>> without objectionion istleman from north carolina recognized for one minute. mr. speaker. adams,ues, alma representative adams has served our area in north carolina in excess ofbly two decades. in raleigh she is known as the legislative lady with the hat. mr. chairman and mr. speaker i'm to you and tosent legislativecolleagues the lady with the hat, alma adams from north carolina. [applause] >> and mr. speaker, i yield to the fourthan from district, david price. >> mr. speaker, i thank the dean of our delegation, howard coble addyielding and i want to to his words of introducks for
adams elected to fill the of mel wattred term who as we all note has taken the federalip of the housing finance agency. this is the 12th district of north carolina. born in highs point, north carolina. attended college at north a and t university. doctoral degree, p.h.d. from and becameuniversity a teacher. she had a 40 year career as a bennett college in north carolina. her introduction to -- >> the gentleman would suspend. >> the house will be in order. the gentleman may resume. adams' career began on
the school board. general assembly in 1994 and then was elected in her successive terms. a distinguished term of service assembly.eral known for her unseasoning tee sire to improve the lives of women and children and families her issues cloud domestic pregnancy,eenage affordable healthcare, public education. she chaired the legislative caucus. she also chaired the bipartisan women's legislative caucus. alma adams, my colleagues, comes to us very, very well equipped productive and constructive and cooperative body. of this it is my honor and pleasure to introduce her to you tonight, alma adams! [applause] >> congratulations.
you, mr. speaker, coble andn congressman price. as we all know, journey to and iss is not made alone could not have made it here without my faith, my family and friends. i want to take a moment to give special thanks to my mother who tortiont be here today my children, billy and janelle, and my four grand meldren one is on floor with tonight to my siblings and everyone who made the trip to ohre in this momentous expectation with me. i stand here on the shoulders of the fearless women who shattered ceiling by coming to congress and representing our country with pride, tenacity and integrity. is with great honor that i stand before you tonight as in the 113than congress. [applause]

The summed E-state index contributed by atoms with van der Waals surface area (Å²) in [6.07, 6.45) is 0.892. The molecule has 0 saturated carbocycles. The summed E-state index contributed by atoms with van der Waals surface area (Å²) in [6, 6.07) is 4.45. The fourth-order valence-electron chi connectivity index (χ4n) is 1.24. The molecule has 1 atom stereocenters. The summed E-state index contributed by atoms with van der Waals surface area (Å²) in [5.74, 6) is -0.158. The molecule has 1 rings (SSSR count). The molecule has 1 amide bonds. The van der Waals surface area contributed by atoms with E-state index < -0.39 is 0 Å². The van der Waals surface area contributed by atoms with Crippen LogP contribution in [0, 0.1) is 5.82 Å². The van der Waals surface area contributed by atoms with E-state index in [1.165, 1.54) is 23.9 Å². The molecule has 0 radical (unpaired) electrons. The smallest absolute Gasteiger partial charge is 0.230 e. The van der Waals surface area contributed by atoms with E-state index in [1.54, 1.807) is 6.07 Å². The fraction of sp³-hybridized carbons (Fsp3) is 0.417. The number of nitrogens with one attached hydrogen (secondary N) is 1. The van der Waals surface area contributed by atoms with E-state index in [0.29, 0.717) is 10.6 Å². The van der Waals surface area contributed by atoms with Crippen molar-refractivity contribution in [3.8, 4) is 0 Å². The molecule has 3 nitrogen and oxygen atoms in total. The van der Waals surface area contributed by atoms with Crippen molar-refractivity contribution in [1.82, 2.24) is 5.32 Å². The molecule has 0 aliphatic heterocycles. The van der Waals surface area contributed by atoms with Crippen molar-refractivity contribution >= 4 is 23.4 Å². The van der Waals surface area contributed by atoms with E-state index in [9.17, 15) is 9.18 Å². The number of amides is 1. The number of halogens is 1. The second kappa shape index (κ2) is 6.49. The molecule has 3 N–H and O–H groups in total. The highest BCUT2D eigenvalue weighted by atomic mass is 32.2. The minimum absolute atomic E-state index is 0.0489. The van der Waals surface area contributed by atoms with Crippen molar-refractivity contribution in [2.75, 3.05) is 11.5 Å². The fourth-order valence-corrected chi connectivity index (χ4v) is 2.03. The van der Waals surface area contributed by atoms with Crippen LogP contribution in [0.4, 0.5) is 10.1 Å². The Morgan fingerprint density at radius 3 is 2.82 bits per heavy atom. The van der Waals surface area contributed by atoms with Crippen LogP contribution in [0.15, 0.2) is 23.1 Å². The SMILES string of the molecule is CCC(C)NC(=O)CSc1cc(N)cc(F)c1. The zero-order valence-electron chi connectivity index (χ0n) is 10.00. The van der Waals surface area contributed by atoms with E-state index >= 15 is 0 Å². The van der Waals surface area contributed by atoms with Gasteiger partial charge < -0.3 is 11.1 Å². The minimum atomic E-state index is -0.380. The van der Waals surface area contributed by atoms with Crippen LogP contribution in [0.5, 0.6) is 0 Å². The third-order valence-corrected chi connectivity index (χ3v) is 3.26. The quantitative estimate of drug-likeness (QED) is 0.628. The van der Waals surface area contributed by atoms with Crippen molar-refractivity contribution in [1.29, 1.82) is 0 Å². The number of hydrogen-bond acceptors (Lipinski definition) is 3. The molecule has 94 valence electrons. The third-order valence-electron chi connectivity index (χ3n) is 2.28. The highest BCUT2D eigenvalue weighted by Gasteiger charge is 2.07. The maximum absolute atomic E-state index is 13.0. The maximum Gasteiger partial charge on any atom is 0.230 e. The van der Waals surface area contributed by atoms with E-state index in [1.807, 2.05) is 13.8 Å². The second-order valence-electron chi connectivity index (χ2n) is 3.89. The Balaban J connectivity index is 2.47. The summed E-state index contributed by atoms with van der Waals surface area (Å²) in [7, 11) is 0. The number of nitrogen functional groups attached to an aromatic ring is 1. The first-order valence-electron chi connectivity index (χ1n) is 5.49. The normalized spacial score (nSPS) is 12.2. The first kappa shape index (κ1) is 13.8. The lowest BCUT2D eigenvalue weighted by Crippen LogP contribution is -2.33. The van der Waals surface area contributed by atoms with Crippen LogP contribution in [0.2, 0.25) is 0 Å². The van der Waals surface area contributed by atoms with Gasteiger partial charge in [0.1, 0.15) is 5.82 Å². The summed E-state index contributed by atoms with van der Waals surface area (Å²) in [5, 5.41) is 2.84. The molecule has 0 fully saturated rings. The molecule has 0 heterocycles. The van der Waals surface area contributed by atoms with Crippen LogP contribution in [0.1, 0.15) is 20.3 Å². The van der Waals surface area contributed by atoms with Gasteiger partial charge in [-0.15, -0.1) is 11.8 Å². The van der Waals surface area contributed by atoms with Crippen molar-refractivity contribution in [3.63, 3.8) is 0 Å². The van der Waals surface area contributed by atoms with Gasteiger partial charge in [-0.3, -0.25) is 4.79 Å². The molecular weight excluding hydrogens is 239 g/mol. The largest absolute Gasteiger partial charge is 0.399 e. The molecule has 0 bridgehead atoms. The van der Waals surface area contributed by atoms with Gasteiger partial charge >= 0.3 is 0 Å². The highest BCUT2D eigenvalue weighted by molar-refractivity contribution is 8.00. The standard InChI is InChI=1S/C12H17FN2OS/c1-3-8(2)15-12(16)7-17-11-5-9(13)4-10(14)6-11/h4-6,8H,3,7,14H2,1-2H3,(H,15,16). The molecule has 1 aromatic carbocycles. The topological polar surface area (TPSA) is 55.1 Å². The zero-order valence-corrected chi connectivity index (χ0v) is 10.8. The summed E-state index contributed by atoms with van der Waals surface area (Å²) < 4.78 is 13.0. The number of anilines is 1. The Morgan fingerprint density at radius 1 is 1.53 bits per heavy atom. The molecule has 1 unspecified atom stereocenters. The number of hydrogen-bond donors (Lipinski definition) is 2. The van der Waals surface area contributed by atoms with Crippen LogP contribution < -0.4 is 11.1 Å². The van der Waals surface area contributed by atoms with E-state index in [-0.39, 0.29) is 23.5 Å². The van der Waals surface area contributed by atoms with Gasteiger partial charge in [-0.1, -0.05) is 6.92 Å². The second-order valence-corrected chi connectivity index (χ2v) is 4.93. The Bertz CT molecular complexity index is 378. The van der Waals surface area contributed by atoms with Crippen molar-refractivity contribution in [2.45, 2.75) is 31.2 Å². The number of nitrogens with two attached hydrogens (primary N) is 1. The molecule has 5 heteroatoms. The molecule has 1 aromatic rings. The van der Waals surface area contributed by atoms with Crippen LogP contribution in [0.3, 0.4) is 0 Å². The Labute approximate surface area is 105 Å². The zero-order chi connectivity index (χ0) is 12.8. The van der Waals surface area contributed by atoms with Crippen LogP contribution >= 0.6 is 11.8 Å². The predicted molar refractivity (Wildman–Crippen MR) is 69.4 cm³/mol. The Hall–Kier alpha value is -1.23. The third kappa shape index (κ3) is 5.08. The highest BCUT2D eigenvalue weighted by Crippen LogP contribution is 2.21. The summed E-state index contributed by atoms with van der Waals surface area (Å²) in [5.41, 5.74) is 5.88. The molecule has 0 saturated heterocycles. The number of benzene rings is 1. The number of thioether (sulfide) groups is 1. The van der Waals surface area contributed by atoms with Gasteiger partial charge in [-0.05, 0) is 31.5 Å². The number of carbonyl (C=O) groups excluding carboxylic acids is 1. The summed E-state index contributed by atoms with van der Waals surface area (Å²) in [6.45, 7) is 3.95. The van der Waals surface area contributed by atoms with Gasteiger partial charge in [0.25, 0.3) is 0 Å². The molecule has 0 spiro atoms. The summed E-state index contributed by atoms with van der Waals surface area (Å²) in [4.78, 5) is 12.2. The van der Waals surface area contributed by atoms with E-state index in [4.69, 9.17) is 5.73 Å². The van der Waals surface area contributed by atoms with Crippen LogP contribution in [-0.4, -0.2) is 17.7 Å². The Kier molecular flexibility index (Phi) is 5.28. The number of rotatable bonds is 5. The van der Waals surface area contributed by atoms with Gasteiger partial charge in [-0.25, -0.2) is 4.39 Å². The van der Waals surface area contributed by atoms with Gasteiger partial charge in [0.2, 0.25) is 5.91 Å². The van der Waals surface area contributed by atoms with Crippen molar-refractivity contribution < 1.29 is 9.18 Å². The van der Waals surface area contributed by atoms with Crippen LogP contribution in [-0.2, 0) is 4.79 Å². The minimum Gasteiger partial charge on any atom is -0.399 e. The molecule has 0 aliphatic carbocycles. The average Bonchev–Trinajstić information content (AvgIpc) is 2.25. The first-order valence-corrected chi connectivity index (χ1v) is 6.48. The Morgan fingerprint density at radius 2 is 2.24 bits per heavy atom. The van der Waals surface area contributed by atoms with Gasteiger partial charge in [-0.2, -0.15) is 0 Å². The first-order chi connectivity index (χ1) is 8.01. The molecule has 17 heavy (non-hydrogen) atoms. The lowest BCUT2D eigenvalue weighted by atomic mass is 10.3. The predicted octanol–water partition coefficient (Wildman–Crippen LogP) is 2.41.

served' meho have have proven that when women succeed we all succeed. i traveled across the 12th congressional district, i heard the calls for us to work to create jobs, invest in education and to be a voice for the working men and women struggling to make the ends meet. and i'm answering their calls by theging to work with members of the north carolina delegation and each and every this chamber. to the people of the 12th congressional district, 10 of no representation stops now. i'm here. i'm here and i'm rolling up my sleeves and i'm getting to work. mr. speaker, i yield back to you. >> all right. >> all right. [applause] --eady
objection, the gentleman from virginia recognized for one minute. >> mr. speaker, i would like to newest member of the house of representatives from glennia, dr. dave brat of allen, virginia to the chamber. [applause] >> dave is joining this body as a new member representing the district of virginia. over the pat year he has talked with his friends and neighbors the challenges facing our knicks and what congress can do to help grow our economy and sector createte
jobs. dave is uniquely positioned to work on issues related to american jobs and the economy. inh an undergraduate degree business administration and p.h.d. in economics his policyund in economic will them body deal with the most pressing issues of the day. years dave has been a faculty member at randolph macon ledge where he served as the chair of the department of economics. family mano a strong and with his wife laura has two children. mr. speaker, it is my pleasure dave to the united states house of representatives. joining us today are fellow members the virginia delegation welcome you and look forward to working with you. i yield to the gentleman from virginia exploration scott for opening remarks fly rise today to welcome congressman brat to the people's house and virginia delegation. our delegation has a long history of working together. long time teen